Heavenly Recordings – Top Ten

Hooton Tennis Club sign their deal with Heavenly Recordings

Hooton Tennis Club sign their deal with Heavenly Recordings

As Heavenly Recordings celebrates its 25th birthday this year, Getintothis’ Jamie Bowman takes a look back over some of the iconic label’s finest releases over the last quarter century.

As much of an ethos as a record label, Heavenly Records has, over the past two decades, become synonymous with a very British sense of pop. Their early releases veered from punk rock to house music to baggy, summing up founder Jeff Barrett’s stated aim to have the label’s famous bird logo on as many great records as possible.

Eclectic, hedonistic and never knowingly predictable, it’s hard to know just what the British music landscape over the last 20 years would be like without them. Do you believe in magic?

Ahead of the all-dayer at The Kazimier on Sunday July 5 (preview here), here, in purely chronological order it must be added, is our top ten run down of Heavenly Recordings releases.

10. Saint Etienne – Only Love Can Break Your Heart

Heavenly’s second ever single release seemed to sum up the label’s aesthetic perfectly with Saint Etienne’s irresistible fusion of swinging-sixties grooviness and post-acid house forming something of a template for the early 90s. Moira Lambert rather than Sarah Cracknell provides the vocals on this wonderful updating of Neil Young’s country waltz standard.

9. Manic Street Preachers – You Love Us

The early Manics were a riot of eyeliner, white jeans and stencilled slogans epitomised by this their second release on Heavenly. Sampling Krzysztof Penderecki’s Threnody to the Victims of Hiroshima as well as Iggy Pop’s Lust For Life, the video featured Nicky Wire dressed as Marilyn Monroe and references to Betty Blue and Alistair Crowley. For any susceptible teenagers it was an irresistible combination.

8. The Rockingbirds – Gradually Learning

Totally out of kilter with any of the pervading fashions of the time, North London’s Rockingbirds tried valiantly to resurrect the spirit of Gram Parsons in the face of grunge, baggy and shoegazing. Their tribute to Jonathan Richman – ‘Jonathan, Jonathan’ – hinted at greatness but it was the movingly romantic Gradually Learning which should have seen them headline the Grand Ole Opry.

7. Flowered Up – Weekender

London’s answer to the Happy Mondays found their spiritual home on Heavenly Recordings in the early 90s but even the coolest label around struggled to translate their incendiary blend of punk and acid house into chart success. Classic singles like Take It and It’s On saw their angelic barrow boy of a frontman Liam Maher briefly rival Shaun Ryder as a poet of the streets but it was on the 13 minute Weekender where everything coalesced into an era-defining whole. The band’s career had a tragic post-script when Liam died of a heroin overdose in 2009 followed by his brother Joe in 2012.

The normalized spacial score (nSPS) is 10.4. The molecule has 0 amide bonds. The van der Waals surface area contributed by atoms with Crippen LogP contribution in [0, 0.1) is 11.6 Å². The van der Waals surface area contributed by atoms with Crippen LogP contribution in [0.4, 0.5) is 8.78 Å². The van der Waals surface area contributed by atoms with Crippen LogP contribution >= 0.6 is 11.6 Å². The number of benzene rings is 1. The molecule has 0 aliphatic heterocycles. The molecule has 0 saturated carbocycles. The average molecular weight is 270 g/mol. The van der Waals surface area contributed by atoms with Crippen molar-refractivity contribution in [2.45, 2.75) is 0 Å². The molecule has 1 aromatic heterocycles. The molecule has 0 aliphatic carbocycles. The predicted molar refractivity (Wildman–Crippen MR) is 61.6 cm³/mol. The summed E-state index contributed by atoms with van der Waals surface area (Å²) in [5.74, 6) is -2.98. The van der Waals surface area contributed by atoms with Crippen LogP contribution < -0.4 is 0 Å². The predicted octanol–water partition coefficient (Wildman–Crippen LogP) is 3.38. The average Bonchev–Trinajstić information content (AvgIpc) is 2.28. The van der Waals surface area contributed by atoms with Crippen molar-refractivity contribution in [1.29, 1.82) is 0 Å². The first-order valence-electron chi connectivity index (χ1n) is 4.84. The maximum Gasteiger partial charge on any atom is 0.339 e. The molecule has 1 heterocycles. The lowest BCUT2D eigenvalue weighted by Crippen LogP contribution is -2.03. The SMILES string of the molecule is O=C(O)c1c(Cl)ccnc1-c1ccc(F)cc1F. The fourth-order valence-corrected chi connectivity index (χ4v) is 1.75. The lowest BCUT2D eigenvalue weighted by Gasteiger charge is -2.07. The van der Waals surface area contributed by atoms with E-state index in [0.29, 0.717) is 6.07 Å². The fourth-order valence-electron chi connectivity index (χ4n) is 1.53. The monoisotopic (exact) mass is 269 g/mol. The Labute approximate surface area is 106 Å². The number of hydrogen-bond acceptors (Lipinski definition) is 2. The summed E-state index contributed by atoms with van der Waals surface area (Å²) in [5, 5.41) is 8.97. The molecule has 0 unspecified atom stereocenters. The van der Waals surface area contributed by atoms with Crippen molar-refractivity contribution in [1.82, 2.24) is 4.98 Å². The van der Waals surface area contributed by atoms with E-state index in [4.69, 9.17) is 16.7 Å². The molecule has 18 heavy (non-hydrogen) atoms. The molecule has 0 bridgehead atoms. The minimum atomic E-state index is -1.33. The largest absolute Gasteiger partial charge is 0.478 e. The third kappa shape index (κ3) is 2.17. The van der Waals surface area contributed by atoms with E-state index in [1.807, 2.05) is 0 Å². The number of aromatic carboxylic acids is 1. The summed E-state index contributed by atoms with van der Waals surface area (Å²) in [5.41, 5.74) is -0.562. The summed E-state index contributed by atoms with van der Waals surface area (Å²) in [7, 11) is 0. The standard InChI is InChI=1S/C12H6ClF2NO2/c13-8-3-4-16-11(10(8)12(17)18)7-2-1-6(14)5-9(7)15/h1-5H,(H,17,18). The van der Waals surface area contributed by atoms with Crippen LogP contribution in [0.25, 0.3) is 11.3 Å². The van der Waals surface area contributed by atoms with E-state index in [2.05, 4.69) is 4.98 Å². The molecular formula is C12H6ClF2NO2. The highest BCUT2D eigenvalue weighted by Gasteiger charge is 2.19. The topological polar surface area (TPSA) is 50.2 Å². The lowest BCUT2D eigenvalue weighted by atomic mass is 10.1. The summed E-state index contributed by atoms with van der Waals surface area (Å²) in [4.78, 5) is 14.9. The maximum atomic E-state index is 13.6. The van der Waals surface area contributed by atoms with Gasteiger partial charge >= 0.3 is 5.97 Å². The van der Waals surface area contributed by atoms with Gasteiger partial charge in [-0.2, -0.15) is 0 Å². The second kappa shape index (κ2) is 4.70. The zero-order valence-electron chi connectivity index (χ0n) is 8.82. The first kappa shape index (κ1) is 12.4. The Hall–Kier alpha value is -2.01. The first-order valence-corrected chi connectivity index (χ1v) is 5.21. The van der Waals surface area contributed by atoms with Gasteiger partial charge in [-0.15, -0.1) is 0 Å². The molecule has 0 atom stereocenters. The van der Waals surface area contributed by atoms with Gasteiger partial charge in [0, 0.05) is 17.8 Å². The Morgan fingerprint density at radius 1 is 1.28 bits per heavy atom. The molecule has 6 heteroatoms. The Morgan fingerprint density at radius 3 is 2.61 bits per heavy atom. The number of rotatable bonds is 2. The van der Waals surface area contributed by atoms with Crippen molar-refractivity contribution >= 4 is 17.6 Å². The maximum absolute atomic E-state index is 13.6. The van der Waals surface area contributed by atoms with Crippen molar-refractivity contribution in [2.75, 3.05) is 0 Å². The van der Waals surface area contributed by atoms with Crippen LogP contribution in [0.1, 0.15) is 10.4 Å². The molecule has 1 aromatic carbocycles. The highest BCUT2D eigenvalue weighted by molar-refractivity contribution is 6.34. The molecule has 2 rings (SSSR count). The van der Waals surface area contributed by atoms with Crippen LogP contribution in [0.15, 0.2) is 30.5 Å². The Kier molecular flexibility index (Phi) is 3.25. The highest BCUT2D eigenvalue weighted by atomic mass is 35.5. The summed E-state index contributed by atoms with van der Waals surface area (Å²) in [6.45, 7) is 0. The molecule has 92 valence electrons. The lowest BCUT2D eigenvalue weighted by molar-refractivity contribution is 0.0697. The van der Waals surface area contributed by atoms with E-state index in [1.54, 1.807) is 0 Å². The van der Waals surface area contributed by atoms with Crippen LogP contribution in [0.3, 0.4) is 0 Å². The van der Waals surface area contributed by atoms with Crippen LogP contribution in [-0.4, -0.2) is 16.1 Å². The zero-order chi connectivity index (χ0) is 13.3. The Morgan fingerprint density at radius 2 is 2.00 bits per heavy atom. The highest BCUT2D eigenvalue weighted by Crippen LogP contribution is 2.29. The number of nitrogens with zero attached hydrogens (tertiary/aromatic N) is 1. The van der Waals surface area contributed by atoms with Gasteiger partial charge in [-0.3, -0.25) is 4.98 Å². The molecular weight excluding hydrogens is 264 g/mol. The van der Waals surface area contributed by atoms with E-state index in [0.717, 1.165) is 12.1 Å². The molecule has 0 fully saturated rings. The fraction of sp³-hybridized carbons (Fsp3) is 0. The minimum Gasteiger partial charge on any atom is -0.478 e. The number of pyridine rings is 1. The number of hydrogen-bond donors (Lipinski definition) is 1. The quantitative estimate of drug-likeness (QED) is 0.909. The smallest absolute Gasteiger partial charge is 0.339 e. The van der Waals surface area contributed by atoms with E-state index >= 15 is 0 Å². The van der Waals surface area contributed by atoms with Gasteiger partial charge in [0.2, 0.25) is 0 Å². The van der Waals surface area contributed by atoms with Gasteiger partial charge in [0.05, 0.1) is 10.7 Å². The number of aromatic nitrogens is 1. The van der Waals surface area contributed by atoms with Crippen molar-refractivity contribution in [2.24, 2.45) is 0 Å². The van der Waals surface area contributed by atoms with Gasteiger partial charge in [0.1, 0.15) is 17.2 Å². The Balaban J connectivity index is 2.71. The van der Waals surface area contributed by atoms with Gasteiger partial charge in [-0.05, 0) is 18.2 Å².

6. Northern Uproar – Rollercoaster

Too often dismissed as Brit Pop also rans, Stockport’s Northern Uproar injected some teenage vim into Oasis’s slipstream with their debut release Rollercoaster which was produced by the ManicsJames Dean Bradfield.

5. Beth Orton – She Cries Your Name

Beth Orton’s combination of folk and electronica seemed to fit perfectly with a music scene hungry for chilled out tunes which would provide a suitably calming post-clubbing soundtrack. Her 1996 debut album Trailer Park, which was produced by dance god Andy Wetherall, did the trick perfectly and god knows how many spliffs were rolled while listening to She Cries Your Name.

4. Doves – The Cedar Room

Unassuming Mancunians Doves became the first band on Heavenly to score a number one album when they managed to tap into a rich seam of emotionally reflective post-acid house melancholia and become the Coldplay it was OK to like. Hung over and blissed out it seemed to soundtrack the Brit Pop comedown perfectly no more so than on the epically sad but ultimately uplifting Cedar Room.

3. Temples – Shelter Song

While for many the jury is still out on Temples’ tuneful brand of neo-psychedlia, but there’s no denying their studious recreation of Nuggets-era garage rock is both effective and on records like Shelter Song irresistible.

2. Stealing Sheep – Genivive

One of Heavenly’s finest signings of recent years, Liverpool three piece Stealing Sheep’s combination of folk harmonies, Krautrock and Medieval weirdness has proved the label is still capable of unearthing a stunning and original curveball of a band.

1. Hooton Tennis Club – Jasper

A stunning return to Heavenly’s role as curator of a special brand of jangly sixties rock classicism, Merseyside’s Hooton Tennis Club throw in a bit of fuzzy American slack rock with their Teenage Fanclub-esque tunefulness and hit the jack pot with one of the finest guitar pop singles of recent times.

Heavenly Recordings are celebrating 25 years in the business with an all day party/showcase at The Kazimier on July 5, read all about that here.